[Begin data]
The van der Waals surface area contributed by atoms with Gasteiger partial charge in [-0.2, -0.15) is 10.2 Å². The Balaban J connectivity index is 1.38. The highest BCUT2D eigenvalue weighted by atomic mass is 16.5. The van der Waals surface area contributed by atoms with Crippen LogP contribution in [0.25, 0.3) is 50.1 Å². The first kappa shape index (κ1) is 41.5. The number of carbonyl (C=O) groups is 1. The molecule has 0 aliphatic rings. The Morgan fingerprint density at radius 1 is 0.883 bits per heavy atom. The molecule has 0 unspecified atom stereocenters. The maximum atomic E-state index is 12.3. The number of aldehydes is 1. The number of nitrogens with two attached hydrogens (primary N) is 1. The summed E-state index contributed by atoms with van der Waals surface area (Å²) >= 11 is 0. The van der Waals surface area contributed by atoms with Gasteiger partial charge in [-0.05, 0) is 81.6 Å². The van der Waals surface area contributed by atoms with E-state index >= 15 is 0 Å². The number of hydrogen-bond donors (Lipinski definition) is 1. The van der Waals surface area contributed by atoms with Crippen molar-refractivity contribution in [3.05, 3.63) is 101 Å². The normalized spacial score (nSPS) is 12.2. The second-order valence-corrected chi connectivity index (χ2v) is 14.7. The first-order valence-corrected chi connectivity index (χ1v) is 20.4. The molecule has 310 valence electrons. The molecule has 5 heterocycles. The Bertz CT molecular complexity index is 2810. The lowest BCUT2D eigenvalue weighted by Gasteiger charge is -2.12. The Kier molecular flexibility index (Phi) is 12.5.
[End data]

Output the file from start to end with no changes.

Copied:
The van der Waals surface area contributed by atoms with Gasteiger partial charge in [-0.2, -0.15) is 10.2 Å². The Balaban J connectivity index is 1.38. The highest BCUT2D eigenvalue weighted by atomic mass is 16.5. The van der Waals surface area contributed by atoms with Crippen LogP contribution in [0.25, 0.3) is 50.1 Å². The first kappa shape index (κ1) is 41.5. The number of carbonyl (C=O) groups is 1. The molecule has 0 aliphatic rings. The Morgan fingerprint density at radius 1 is 0.883 bits per heavy atom. The molecule has 0 unspecified atom stereocenters. The maximum atomic E-state index is 12.3. The number of aldehydes is 1. The number of nitrogens with two attached hydrogens (primary N) is 1. The summed E-state index contributed by atoms with van der Waals surface area (Å²) >= 11 is 0. The van der Waals surface area contributed by atoms with Gasteiger partial charge in [-0.05, 0) is 81.6 Å². The van der Waals surface area contributed by atoms with E-state index >= 15 is 0 Å². The number of hydrogen-bond donors (Lipinski definition) is 1. The van der Waals surface area contributed by atoms with Crippen molar-refractivity contribution in [3.05, 3.63) is 101 Å². The normalized spacial score (nSPS) is 12.2. The second-order valence-corrected chi connectivity index (χ2v) is 14.7. The first-order valence-corrected chi connectivity index (χ1v) is 20.4. The molecule has 310 valence electrons. The molecule has 5 heterocycles. The Bertz CT molecular complexity index is 2810. The lowest BCUT2D eigenvalue weighted by Gasteiger charge is -2.12. The Kier molecular flexibility index (Phi) is 12.5.